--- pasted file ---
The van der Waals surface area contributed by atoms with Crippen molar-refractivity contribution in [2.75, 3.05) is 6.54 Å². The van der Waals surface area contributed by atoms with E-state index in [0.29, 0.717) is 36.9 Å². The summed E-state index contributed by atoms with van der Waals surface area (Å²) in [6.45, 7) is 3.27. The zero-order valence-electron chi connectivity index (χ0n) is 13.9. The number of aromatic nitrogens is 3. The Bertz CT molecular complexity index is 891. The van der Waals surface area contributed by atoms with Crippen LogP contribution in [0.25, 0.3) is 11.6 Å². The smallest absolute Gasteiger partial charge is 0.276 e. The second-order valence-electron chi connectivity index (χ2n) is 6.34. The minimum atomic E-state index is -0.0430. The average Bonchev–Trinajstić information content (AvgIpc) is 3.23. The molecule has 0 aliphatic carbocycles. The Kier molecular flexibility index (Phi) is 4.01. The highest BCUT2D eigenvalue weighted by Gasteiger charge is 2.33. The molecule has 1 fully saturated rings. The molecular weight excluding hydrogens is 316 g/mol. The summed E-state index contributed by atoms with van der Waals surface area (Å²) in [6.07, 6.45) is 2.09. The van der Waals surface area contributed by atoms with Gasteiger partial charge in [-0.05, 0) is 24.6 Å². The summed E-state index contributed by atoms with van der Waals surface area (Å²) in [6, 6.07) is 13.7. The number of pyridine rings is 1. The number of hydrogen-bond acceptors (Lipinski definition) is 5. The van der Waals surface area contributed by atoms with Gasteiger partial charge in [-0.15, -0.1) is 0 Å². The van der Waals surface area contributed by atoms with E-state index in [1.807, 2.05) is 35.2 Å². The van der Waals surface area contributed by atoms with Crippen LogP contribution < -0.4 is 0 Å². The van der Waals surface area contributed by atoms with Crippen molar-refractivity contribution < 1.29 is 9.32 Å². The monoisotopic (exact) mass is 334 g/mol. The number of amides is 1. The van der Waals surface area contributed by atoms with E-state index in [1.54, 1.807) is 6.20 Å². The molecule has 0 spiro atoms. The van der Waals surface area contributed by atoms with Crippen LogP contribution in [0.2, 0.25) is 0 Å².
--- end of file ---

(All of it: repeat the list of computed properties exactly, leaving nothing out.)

The van der Waals surface area contributed by atoms with Crippen molar-refractivity contribution in [2.75, 3.05) is 6.54 Å². The van der Waals surface area contributed by atoms with E-state index in [0.29, 0.717) is 36.9 Å². The summed E-state index contributed by atoms with van der Waals surface area (Å²) in [6.45, 7) is 3.27. The zero-order valence-electron chi connectivity index (χ0n) is 13.9. The number of aromatic nitrogens is 3. The Bertz CT molecular complexity index is 891. The van der Waals surface area contributed by atoms with Crippen LogP contribution in [0.25, 0.3) is 11.6 Å². The smallest absolute Gasteiger partial charge is 0.276 e. The second-order valence-electron chi connectivity index (χ2n) is 6.34. The minimum atomic E-state index is -0.0430. The average Bonchev–Trinajstić information content (AvgIpc) is 3.23. The molecule has 0 aliphatic carbocycles. The Kier molecular flexibility index (Phi) is 4.01. The highest BCUT2D eigenvalue weighted by Gasteiger charge is 2.33. The molecule has 1 fully saturated rings. The molecular weight excluding hydrogens is 316 g/mol. The summed E-state index contributed by atoms with van der Waals surface area (Å²) in [6.07, 6.45) is 2.09. The van der Waals surface area contributed by atoms with Gasteiger partial charge in [-0.05, 0) is 24.6 Å². The summed E-state index contributed by atoms with van der Waals surface area (Å²) in [6, 6.07) is 13.7. The number of pyridine rings is 1. The number of hydrogen-bond acceptors (Lipinski definition) is 5. The van der Waals surface area contributed by atoms with Gasteiger partial charge in [-0.15, -0.1) is 0 Å². The van der Waals surface area contributed by atoms with E-state index in [1.807, 2.05) is 35.2 Å². The van der Waals surface area contributed by atoms with Crippen LogP contribution < -0.4 is 0 Å². The van der Waals surface area contributed by atoms with Crippen molar-refractivity contribution < 1.29 is 9.32 Å². The monoisotopic (exact) mass is 334 g/mol. The number of amides is 1. The van der Waals surface area contributed by atoms with E-state index in [1.54, 1.807) is 6.20 Å². The molecule has 0 spiro atoms. The van der Waals surface area contributed by atoms with Crippen LogP contribution in [0.2, 0.25) is 0 Å².